Mania Grade: B
1 Comment | Add
Rate & Share:
- Written by: Edward Lee
- Publisher: Necro Publications
- Pages: 74
- Price: $12.00
By Tim Janson
August 27, 2007
ROOM 415 by Edward Lee.
© Necro Publications
One of the things that truly makes the horror genre unique is the number of dedicated small and specialty publishers producing unique titles. Necro Publications is one of my favorite specialty horror publishers and one of their latest releases is Edward Lee’s “Room 415”. The book has been released in two editions…a softcover chapbook, signed and numbered and limited to 400 copies, and a hardcover edition limited to 50 copies, also signed and numbered. The chapbook is a mere 74 pages and you should be through it in less than an hour.
Jack Flood is sales director for a very successful, hi-tech company in Seattle who is attending a tradeshow in Florida. One evening, he chances a glance out his window to another room to see a beautiful woman having sex. Listening intently, Jack soon deduces that the woman is a prostitute and the men are her pimp Leon, and his muscleman, Oscar. Seems the woman was holding out some cash on Leon and Flood watches as Oscar beats her severely. Jack knows he should call the cops but is mesmerized by what he sees…no, not mesmerized, but rather Jack is sickened by the fact that he’s aroused by what he has seen. Seems Jack has been having problems performing that even Viagra cannot cure.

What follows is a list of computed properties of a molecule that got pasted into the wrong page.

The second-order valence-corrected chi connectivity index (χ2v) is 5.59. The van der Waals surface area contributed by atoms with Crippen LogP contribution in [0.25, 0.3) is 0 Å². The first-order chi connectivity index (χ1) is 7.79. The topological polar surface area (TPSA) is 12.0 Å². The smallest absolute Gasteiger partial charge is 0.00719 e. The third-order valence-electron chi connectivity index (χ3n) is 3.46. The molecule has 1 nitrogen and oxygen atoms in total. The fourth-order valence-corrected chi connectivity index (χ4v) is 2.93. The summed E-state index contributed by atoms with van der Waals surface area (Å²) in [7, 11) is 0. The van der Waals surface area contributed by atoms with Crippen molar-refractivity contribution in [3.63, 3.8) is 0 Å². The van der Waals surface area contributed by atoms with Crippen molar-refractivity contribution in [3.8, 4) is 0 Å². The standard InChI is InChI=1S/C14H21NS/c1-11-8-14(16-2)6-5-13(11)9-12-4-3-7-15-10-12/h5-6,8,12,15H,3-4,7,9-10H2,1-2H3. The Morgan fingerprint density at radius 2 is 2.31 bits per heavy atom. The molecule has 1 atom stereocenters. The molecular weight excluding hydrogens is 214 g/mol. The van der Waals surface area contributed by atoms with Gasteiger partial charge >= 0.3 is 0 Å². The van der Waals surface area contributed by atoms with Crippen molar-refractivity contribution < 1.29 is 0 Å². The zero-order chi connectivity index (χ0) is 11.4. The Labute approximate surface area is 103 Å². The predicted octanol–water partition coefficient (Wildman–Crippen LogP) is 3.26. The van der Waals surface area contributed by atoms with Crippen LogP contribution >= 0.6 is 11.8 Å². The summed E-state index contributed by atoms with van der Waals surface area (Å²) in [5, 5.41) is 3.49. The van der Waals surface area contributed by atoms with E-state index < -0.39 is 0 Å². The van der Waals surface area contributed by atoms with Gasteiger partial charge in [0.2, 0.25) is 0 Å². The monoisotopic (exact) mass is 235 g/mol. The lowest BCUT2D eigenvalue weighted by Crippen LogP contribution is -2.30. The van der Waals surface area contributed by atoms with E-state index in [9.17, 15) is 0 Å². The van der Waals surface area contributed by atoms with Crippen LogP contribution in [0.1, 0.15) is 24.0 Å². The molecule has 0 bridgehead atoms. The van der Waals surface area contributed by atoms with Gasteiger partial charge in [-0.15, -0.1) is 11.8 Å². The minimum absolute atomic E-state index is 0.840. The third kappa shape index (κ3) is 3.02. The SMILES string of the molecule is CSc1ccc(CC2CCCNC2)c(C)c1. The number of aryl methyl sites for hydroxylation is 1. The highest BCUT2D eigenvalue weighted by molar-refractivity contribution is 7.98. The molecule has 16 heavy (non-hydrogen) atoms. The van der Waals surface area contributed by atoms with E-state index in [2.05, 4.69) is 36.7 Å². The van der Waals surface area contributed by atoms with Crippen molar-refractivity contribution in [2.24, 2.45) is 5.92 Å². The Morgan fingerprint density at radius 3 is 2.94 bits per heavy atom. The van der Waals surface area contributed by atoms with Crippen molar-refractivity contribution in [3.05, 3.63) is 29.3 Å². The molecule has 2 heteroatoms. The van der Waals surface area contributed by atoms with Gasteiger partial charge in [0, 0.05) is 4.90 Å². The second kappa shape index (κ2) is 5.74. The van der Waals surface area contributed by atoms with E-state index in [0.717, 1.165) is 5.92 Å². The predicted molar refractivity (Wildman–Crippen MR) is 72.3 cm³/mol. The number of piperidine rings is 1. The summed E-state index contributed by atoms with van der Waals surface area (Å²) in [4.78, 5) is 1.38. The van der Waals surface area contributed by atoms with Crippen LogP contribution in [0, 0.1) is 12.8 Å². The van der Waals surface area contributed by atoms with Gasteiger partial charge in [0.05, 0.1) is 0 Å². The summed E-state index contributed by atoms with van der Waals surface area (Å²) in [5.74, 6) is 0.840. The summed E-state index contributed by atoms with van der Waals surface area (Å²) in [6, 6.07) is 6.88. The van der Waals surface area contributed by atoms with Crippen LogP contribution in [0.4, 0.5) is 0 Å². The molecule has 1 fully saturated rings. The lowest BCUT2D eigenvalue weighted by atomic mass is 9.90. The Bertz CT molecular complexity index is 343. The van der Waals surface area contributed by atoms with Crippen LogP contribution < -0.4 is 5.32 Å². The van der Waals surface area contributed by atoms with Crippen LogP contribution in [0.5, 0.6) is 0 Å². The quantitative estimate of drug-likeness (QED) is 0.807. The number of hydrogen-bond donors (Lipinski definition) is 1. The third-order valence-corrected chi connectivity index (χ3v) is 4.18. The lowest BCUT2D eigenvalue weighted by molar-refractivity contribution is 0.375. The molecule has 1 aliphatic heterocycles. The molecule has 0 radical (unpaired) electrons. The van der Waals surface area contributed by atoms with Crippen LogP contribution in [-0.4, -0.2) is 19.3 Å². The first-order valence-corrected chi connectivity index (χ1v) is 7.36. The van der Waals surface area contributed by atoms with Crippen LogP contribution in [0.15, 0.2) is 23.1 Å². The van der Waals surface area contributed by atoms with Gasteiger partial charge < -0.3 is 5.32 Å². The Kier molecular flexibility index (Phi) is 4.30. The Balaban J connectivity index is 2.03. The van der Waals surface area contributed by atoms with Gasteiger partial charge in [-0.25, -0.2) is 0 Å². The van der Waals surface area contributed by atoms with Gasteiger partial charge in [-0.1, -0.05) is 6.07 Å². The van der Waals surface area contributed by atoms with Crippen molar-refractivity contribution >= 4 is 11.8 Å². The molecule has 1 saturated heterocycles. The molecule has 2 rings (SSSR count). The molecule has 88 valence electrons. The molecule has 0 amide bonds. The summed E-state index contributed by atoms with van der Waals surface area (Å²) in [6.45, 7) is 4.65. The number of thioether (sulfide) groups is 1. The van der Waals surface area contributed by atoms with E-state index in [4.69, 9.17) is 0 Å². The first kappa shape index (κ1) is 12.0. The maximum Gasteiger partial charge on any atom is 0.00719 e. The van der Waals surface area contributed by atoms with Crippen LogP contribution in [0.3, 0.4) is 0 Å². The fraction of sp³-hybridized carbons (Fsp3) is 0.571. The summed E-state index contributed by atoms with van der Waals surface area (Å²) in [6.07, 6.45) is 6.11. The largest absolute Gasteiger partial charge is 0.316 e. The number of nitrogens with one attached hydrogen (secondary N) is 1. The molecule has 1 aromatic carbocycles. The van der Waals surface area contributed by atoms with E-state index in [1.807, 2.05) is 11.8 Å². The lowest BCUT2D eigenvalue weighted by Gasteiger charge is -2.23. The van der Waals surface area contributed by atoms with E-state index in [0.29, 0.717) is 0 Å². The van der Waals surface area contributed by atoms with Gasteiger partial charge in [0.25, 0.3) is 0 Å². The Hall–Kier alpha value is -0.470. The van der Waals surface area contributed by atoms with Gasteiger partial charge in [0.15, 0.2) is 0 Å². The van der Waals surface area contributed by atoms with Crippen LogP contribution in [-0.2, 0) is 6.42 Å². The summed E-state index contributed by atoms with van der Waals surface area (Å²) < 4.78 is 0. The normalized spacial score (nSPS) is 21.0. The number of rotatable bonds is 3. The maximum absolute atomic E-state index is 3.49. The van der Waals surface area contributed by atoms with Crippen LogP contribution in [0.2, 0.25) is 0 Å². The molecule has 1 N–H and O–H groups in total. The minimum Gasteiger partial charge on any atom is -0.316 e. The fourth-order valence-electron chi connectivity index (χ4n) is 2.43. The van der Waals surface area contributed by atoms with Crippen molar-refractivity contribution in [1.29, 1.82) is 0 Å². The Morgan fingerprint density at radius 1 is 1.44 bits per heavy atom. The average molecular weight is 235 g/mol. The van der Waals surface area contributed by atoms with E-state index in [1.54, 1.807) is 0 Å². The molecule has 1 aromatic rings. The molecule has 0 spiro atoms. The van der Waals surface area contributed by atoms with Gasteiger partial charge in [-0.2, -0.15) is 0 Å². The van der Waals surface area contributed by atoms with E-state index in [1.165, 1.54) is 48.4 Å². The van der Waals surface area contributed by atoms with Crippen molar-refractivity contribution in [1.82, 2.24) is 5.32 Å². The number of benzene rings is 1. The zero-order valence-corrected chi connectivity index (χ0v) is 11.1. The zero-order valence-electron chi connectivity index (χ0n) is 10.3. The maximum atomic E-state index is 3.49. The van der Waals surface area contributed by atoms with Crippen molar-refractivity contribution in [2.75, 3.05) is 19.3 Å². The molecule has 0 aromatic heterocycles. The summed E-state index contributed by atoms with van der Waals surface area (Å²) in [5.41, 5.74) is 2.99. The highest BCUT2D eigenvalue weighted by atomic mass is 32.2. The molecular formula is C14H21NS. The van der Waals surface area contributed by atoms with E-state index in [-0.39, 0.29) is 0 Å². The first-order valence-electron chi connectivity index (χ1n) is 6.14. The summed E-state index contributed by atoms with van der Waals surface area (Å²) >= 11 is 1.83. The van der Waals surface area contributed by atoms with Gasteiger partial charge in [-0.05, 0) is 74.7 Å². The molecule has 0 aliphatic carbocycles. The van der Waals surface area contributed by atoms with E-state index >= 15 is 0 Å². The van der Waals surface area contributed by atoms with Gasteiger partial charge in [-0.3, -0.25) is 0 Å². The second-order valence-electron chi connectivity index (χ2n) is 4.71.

Jack soon meets the beautiful Carol and discovers that she is another one of Leon’s ‘tour guides’ but Jack immediately falls for her. Yet again Jack witnesses Leon and Oscar give another one of their girls a savage beating, even worse that the first time and again Jack finds himself turned on despite the viciousness of the beating. He overhears Leon and Oscar planning to kill another one of the girls who was working for a rival…the same Carol he’s fallen for.
Now I have to say that I was, at first, completely repulsed by Room 415. I don’t find the brutalizing of women the least bit entertaining. And as a warning, Lee describes these scenes in very vivid and revolting detail. I’ve never been as disturbed by a book as I was with this one. Yet, as the immediate effects of the book wore off I began to take a deeper look at Lee’s story. The story isn’t about pimps and prostitutes and beatings, it’s about the sickening human condition of what we perceive to be normal society. Who is the real fiend here…the pimp who beats the woman, or the voyeur who is turned on by the whole affair?
Flood is the upstanding, successful businessman and yet underneath the veneer is a true deviant. Leon and Oscar make no pretense about who or what they are, but rather it is Flood putting on the mask of the ordinary. Lee is taking a not so subtle shot at those in our society who we look up to as leaders but who regularly find themselves embroiled in scandal and crime.
Room 415 is definitely a disturbing bit of fiction and it pulls no punches. This is a work of horror that is perhaps a bit too realistic, but extremely powerful in its delivery.